The bacterial toxin VacA produced by H. pylori induces large vacuoles in several types of cultured cells such as HeLa cells or gastric cells. To determine the mechanism of vacuolation induced by this toxin we employed several inhibitors of membrane trafficking and endocytosis. The development of vacuolation induced by VacA in HeLa cells were prevented by bafilomycin A1 and low temperature conditions that inhibited vesicle transport or endocytosis. Formation of large vacuoles was also inhibited by an antibody against EGF receptor, which was previously shown to be internalized by endocytosis, but not by an anti-transferrin receptor antibody. Moreover, proteins of 58 and 37 kDa, corresponding to fragments of VacA, were recognized by an anti-H. pylori antibody after immunoprecipitation with anti-EGF receptor of cell extracts from HeLa cells treated with VacA, but not from untreated HeLa cells. We suggest that VacA may enter cells by endocytosis mediated by the EGF receptor. These are the first data indicating that the EGF receptor may be significant in the development of vacuolation caused by VacA.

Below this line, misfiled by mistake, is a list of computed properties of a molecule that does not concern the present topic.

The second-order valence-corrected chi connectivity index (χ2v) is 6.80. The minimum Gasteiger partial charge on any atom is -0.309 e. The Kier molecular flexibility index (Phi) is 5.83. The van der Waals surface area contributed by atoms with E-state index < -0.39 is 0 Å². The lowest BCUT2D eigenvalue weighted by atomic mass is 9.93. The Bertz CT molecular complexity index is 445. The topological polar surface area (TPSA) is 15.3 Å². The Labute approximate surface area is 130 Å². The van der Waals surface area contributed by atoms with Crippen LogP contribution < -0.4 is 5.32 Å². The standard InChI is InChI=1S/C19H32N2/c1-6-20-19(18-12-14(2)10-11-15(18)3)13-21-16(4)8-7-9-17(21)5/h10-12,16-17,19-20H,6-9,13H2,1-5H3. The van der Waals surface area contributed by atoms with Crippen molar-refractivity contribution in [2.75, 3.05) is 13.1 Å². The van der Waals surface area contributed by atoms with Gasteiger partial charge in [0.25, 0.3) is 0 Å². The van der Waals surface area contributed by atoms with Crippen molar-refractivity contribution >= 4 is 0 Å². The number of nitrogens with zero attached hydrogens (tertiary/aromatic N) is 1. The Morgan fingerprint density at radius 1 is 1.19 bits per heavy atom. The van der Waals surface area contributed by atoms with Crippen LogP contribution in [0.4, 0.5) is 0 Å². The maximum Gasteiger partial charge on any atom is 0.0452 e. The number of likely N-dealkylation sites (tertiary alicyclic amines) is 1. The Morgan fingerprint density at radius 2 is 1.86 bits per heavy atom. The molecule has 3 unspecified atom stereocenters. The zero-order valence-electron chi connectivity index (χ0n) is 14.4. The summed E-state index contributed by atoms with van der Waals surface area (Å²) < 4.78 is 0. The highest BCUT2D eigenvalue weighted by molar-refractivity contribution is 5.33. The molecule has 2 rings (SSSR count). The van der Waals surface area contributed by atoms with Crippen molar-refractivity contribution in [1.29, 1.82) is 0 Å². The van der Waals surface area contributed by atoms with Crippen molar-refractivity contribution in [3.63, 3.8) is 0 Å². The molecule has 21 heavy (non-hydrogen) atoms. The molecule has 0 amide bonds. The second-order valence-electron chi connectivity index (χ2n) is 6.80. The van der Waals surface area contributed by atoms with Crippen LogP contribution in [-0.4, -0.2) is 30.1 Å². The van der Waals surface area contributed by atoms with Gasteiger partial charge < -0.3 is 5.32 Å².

All Science Journal Classification (ASJC) codes
- Structural Biology
- Molecular Biology
- Cell Biology